Updated 09:38 AM EST, Tue, Nov 24, 2020

Bogota Fights for Peace in Colombia: Carrying of Weapons Now Banned Until December 31

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In order to minimize the country's ballooning crime rate, Colombian president Juan Manuel Santos has banned citizens from carrying any kind of weapon that could used for theft, extortion and murder.

The nationwide moratorium is effective from Jan. 31 to Dec. 31, 2016. It will run throughout the year. Santos announced the ban while speaking at an event honoring Bogota's new mayor Enrique Peñalosa, per ABC Color.

The 79-year old re-electionist was sworn in as mayor of Bogota just this month. Colombians took a liking to the elder statesman's stand on improving the city's broken transportation system, and implementing heightened security measures to reduce high murder rates.

Peñalosa garnered international attention during his first term as Bogota mayor between 1998 and 2001 for his automobile ordinances that greatly improved the mobility of eight million Bogota residents.

While in office, he restricted traffic during rush hours and optimized the city's public space by erecting over 1,000 new parks, and more than 300 kilometers of bicycle lanes. He also instigated a mass transit system, TheGuardian reported.

Peñalosa's ironclad albeit effective style of governance could be what Santos is trying to emulate. The Colombian president indicated that the country has experienced its lowest homicide rates in the last 40 years, with only 24 killed per 100,000 inhabitants.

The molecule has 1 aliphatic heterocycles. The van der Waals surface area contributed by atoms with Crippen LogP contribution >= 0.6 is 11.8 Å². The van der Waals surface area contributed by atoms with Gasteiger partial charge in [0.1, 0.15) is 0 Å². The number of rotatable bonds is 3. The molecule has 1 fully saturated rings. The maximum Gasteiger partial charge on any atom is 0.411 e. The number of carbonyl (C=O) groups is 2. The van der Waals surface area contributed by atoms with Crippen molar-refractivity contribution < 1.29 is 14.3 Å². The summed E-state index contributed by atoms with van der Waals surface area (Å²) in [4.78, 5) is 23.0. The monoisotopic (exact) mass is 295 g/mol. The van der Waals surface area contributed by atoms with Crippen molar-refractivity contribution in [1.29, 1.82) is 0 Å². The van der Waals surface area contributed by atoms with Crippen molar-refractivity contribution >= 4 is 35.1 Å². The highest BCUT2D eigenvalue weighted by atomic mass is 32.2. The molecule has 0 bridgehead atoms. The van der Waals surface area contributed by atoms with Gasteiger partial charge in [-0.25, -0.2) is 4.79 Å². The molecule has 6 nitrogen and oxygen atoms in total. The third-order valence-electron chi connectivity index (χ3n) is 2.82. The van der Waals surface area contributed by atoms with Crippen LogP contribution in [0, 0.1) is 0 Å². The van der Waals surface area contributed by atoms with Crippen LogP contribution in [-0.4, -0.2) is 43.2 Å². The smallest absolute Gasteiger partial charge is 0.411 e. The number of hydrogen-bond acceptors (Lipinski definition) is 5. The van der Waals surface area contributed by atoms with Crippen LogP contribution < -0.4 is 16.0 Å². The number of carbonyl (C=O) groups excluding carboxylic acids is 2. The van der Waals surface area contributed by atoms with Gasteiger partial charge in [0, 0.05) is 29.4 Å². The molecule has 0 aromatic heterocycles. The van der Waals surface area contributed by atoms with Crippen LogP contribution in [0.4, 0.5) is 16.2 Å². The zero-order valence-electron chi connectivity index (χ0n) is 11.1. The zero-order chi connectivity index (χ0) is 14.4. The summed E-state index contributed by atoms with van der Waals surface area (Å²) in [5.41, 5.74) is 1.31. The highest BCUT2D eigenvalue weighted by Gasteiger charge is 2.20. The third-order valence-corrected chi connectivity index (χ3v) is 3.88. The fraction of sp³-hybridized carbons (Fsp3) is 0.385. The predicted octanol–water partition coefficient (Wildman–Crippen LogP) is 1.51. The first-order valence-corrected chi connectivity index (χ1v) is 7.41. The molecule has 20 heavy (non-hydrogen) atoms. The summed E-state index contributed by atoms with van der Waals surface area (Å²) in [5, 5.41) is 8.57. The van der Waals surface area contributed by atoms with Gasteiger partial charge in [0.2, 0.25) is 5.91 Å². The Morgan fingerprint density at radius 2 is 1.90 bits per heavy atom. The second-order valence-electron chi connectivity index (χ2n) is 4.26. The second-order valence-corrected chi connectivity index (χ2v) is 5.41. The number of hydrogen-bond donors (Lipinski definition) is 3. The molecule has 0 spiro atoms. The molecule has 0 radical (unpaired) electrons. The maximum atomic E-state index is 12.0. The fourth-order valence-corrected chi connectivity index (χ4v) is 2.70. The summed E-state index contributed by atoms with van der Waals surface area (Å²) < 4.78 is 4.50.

With that said, a new threat is plaguing the nation and scaring away tourists. According to News.com, vicious acid attacks have victimized a total of 222 Colombians since 2013.

Santos implemented a law on Monday, which punishes convicted individuals with up to 50 years behind bars. He signed the legislation during a ceremony at the Casa de Nariño, the Colombian president's official abode. Acid attack victim Natalia Ponce De Leon, to whom the law was named, was present during the event.

De Leon was left heavily disfigured when a man she had never even met poured a liter of sulphuric acid over her face and body in Bogota in March 2014. Monday's ceremony was De Leon's first public appearance without wearing a mask.

TheCityPaper pointed out that most of the victims were women in their 20s and 30s. Resisting a mugger was usually the reason why male victims were pelted with acid. Approximately 926 acid attacks were reported in the country between 2004 and 2014.

"We don't want to continue to occupy the dishonorable position of being one of the leading countries in the world in terms of the number of acid attacks," De Leon bravely declared. "We must do everything necessary to protect victims and prevent future cases."

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